London’s only domestic violence centre dedicated specifically to the needs of black women faces eviction at the end of July.
This could see it sent back to “deeply unsuitable” premises that might jeopardise the safety of the capital’s black women, its founder has said.
Now the £35,000 refurbishment is finished, the council has given Sistah Space until the end of July to move back. Charity founder Ngozi Fulani told the Standard that the original premises in Lower Clapton Road are still “unsafe” for domestic violence survivors because of how exposed the glass shopfront is to the street, as well as anti-social behaviour in the surrounding area.
Ms Fulani said the number of people wanting help from the charity has massively increased since the move. She added that she is worried survivors would be less likely to come to the centre if it were forced to move back to its original location, which would “be a real blow to the community.”
London needs a domestic violence centre for black women because of the specific problems faced by many black people in the UK, Ms Fulani added. Sistah Space often acts as an intermediary between victims of domestic abuse and the police because of a relatively widespread distrust of the force, she said.
Black people are much more likely than people of other ethnic groups to be subject to stop-and-search procedures in the UK. Met police officers used force against black people five times more often than white people in 2018/19, according to government figures. Figures released by the Independent Office for Police Conduct (IOPC), covering 2004-2019, show black people are nearly twice as likely to die in police custody than white people.
The Met has said that people from “African-Caribbean heritage” are more likely to be victims or perpetrators of knife crime and that much of London’s violence happens in more diverse areas.
Ms Fulani said: “We have sons, husbands, brothers, uncles. We know that if we reported a black man to the police that could mean death or serious injury. So although we want the violence and the abuse to stop, we don’t want the perpetrator dead or injured.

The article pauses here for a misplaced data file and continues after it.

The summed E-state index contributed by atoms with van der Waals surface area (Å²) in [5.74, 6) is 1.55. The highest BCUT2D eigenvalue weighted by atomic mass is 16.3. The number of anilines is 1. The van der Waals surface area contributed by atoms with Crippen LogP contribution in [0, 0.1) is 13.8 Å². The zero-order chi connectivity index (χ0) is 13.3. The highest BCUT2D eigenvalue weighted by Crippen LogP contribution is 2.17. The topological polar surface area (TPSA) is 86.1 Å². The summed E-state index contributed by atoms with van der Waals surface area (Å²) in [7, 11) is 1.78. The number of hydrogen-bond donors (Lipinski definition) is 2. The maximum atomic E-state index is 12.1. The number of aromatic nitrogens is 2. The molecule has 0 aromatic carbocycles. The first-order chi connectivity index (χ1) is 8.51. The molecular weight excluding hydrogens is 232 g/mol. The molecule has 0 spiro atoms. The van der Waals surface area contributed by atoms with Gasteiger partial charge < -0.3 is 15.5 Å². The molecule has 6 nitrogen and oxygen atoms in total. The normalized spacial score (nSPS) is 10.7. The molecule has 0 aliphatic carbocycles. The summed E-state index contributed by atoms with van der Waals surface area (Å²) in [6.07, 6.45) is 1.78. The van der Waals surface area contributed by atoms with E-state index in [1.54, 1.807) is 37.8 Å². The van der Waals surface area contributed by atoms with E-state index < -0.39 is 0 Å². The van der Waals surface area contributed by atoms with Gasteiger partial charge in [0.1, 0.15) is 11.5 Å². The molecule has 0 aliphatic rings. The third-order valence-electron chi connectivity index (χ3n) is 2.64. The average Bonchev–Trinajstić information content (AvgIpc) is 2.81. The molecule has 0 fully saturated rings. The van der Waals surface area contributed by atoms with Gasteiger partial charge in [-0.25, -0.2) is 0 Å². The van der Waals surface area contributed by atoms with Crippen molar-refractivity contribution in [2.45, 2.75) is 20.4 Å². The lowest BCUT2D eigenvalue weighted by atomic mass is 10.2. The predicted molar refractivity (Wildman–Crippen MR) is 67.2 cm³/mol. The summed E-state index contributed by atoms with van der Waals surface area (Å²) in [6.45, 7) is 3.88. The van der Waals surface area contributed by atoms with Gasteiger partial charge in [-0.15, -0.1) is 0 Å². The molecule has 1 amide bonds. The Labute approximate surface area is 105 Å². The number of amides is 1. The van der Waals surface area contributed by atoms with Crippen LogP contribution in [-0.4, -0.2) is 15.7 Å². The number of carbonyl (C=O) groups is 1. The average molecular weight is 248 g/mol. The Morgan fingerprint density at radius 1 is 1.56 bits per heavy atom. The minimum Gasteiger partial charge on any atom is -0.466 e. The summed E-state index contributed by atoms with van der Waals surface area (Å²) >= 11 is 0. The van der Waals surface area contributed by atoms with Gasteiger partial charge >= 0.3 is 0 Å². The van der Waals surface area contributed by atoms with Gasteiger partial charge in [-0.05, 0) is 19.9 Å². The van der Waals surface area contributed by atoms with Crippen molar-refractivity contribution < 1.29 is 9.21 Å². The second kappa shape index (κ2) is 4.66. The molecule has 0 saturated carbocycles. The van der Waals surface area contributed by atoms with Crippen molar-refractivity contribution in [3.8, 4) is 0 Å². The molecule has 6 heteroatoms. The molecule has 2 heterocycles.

“And that’s a massive problem because we can see that there’s a massive divide between the police and the community.”
But bridging the gap shouldn’t be a one-way effort, Ms Fulani added.
She said: “Our community isn’t always innocent in this because sometimes particular communities will put pressure on you if you report to the police, because of an idea that ‘that’s not how we do it in Africa’ or ‘that’s not how we do it in the Caribbean’. So you can even be made to feel like you betrayed your people when you report abuse.
“Now these are things that most people who aren’t black cannot understand and cannot cater for. Women who think ‘immigration is going to throw me out’ if they make a fuss. Or even if they’ve got ‘stay’ [indefinite leave to remain] or are British – think about Windrush – there are women who feel so betrayed and let down that they sometimes think they would rather die than go to the police.”
Other problems can be more mundane – if no less tragic – issues linked to language.
Ms Fulani gave the example of someone who struggled to describe the violence of a man’s assault on her to police.
She said: “We sat with someone who explained to the police that the perpetrator held her neck and it hurt. So she demonstrated and I asked ‘so he strangled you?’ ‘Yes,’ she said.
“And then she said: ’I looked up and he was in the room. And then he was there’. So the police wrote that down word for word. But I asked ‘what do you mean he was there?’ And it turned out he was raping her, but she used the word ‘there’.
Ms Fulani continued: “You can’t just get an interpreter, it’s more than an interpreter. It’s their use of the English language. It’s about empathy and understanding someone’s culture. She’s reported this over nine years. Now she’s got two babies that are from rape.
“It’s only after nine years that she could actually make the statement when she found Sistah Space and now the police are after both of the perpetrators.”
A recent demonstration outside Hackney Town Hall in support of Sistah Space drew in hundreds of people. Tyrone Scott, a community organiser in London with housing charity Shelter, took part and said the support was “massive”.
He added: “What this shows is that the support for Sistah Space and the needs of black women is out there, not just in Hackney but in the rest of London too.”
A spokesperson for Hackney Council said: “Although Sistah Space had agreed to move back to their new premises once refurbishment was complete, we understand concerns about moving at this time and have offered to extend their current temporary arrangements until at least the end of July. We’ll continue to monitor this situation.”